Director: Kirby Dick
Studio: Magnolia Home Entertainment
Year: 2009, to be released on DVD January, 2010
Available: Amazon.com and Amazon.ca
The usual practice is to rent a DVD and review the movie. There are real advantages in reviewing from a DVD. One has the opportunity to watch the movie several times, and to review important parts of the movie. In a movie theatre, a person has no chance to do that. One only has the time to make a few mental notes, because theatres are too dark to take down any written notes.
Recently, the documentary Outrage came to theatres in town. Outrage is about queer American politicians who, while speaking out against human rights for sexual minorities, denying their sexuality. Pretending to be straight when a person is gay or bisexual is not always easy. A person has to constantly manage both presentation and information. For example, a gay man might have to work hard to ensure he does not cross his legs when sitting. A gay person who has a same-sex partner might refer to the partner using gender neutral pronouns, so nobody will know about the relationship. Getting married to a member of the opposite sex makes it easier to appear to be straight. Individuals who feel insecure, or who have a lot to lose if people learn they are gay may take their acting to the next level by attacking homosexuals and gay rights. Few people have more to lose than people who have jobs that require popular approval. Closeted gay ministers and elected government officials have a lot to lose if they are thought to be gay. More than one gay or bisexual person has deflected attention from his or her own sexuality, by being very vocal in their opposition to homosexuality. Closeted queer ministers and politicians can become powerful political enemies of the queer community so nobody will think they might be queer themselves. The documentary Outrage looks at this tendency among political leaders in Washington, D.C., and in some American states.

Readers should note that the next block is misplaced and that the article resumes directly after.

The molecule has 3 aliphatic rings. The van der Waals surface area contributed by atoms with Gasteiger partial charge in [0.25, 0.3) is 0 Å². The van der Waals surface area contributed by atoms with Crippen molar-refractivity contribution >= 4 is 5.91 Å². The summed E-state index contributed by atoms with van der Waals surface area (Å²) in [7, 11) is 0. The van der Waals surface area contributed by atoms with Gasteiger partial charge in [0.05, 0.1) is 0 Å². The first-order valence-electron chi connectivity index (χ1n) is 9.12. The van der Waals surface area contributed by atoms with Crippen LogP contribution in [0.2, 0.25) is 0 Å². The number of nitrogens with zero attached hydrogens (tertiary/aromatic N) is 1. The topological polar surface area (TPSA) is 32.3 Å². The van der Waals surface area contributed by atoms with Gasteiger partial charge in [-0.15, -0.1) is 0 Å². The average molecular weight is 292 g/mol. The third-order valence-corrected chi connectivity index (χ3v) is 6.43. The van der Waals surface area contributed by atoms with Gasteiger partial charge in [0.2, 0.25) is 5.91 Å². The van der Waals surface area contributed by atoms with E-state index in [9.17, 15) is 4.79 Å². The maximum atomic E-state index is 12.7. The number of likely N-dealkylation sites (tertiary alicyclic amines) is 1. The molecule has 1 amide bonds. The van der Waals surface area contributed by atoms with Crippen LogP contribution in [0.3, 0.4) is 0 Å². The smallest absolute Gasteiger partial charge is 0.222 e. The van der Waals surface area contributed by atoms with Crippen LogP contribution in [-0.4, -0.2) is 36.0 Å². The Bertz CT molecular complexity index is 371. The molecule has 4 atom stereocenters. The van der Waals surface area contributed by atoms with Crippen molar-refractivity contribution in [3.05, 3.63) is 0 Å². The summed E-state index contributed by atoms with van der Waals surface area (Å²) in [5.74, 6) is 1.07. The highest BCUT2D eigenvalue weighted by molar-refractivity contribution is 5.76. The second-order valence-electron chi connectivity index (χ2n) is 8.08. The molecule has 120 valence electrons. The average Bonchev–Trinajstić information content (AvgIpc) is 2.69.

Outrage uses case studies of some American political figures who strongly oppose gay rights, and appear to be gay. In some cases, men have sworn affidavits saying they had sex with some of these very homophobic political leaders. Some of the politicians discussed in the documentary are nationally known figures. In one case, a politician appears to have gotten married to cover his homosexuality.
In the documentary, the practice of outing closeted gay people is discussed. Outing a member of a sexual minority group can devastate personal lives. The question arises if it is ethical to out political figures who have been endorsing policies that harm sexual minorities, and/or have been making very homophobic comments in the press. When a political leader acts in ways that are almost traitorous and treasonous to his or her own people, is outing that leader an appropriate an ethical response?
Outrage is a must watch for gay, lesbian, bisexual, trans-identified, and straight allies to watch. Christian gay, lesbian, bisexual, and trans-identified individuals will want to watch this video, so they can start to think about how Christian queers should respond to the problem of closeted, homophobic politicians, as well as the practice of outing such harmful leaders.